A team of university and USDA Forest Service employees, biologists, soil scientists, geneticists, hydrologists, botanists, and plant physiologists, are using biochar to enhance and restore critical monarch butterfly and greater sage-grouse habitat on the ...
In 2014 the Utah Biomass Resources Group received a grant from the US Department of Transportation’s SUN Grant program to scale-up the mobile pyrolysis technology developed by Amaron Energy of Salt Lake City. Using the rapid kiln technology of the pyrolysis machine, Amaron has demonstrated how to transform woody biomass into a variety of products including biochar and bio-oil. The abundance of beetle killed timber in the west makes for plentiful feedstock opportunities. Mobile pyrolysis is a sustainable method for woody biomass utilization, something needed for the 22 million acres of forestland in the Northern Rockies impacted by bark beetles. Through pyrolysis, biochar sequesters carbon.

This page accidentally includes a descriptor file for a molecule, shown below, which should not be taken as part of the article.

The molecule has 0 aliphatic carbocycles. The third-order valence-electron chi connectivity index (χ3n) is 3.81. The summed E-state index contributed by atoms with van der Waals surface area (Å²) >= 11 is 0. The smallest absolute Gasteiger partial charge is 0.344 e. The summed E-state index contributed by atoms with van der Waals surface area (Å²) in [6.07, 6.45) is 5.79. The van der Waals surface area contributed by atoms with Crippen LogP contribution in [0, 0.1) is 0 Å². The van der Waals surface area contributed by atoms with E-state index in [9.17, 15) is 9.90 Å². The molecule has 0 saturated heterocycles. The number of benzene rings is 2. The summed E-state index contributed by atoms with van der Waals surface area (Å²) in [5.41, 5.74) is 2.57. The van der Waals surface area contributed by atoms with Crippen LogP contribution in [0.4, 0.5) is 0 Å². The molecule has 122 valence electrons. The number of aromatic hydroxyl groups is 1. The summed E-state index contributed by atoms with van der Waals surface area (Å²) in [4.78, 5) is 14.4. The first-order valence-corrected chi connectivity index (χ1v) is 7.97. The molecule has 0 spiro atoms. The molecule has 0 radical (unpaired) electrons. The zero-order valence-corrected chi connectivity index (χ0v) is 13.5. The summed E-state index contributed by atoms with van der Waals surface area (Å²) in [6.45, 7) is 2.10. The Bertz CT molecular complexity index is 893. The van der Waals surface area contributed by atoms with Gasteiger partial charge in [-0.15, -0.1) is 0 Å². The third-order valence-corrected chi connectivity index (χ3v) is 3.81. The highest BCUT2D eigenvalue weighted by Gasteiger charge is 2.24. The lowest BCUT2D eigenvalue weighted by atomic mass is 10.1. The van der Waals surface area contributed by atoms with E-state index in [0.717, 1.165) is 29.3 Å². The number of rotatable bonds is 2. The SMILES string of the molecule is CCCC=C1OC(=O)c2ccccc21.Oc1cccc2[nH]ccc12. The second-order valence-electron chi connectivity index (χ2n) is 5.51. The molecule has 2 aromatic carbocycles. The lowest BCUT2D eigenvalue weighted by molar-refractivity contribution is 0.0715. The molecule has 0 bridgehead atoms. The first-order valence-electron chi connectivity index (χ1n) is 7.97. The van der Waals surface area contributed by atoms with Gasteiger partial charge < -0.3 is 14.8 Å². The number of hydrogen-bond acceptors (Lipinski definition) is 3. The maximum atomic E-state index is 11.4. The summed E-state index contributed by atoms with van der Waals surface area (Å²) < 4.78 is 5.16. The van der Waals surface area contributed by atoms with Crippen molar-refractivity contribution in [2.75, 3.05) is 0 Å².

Amaron’s pyrolysis kiln is built around a 15 foot long, 24 inch diameter tube. This rotating metal tube is heated from the outside with gas burners to temperatures of 400 to 600 degrees Celsius. The tube is in constant motion and this allows the feedstock (wood chips) to be rapidly heated. The extreme heating of such small particles in a low oxygen environment quickly transforms the wood into three potentially high-value products biochar, bio-oil and syngas.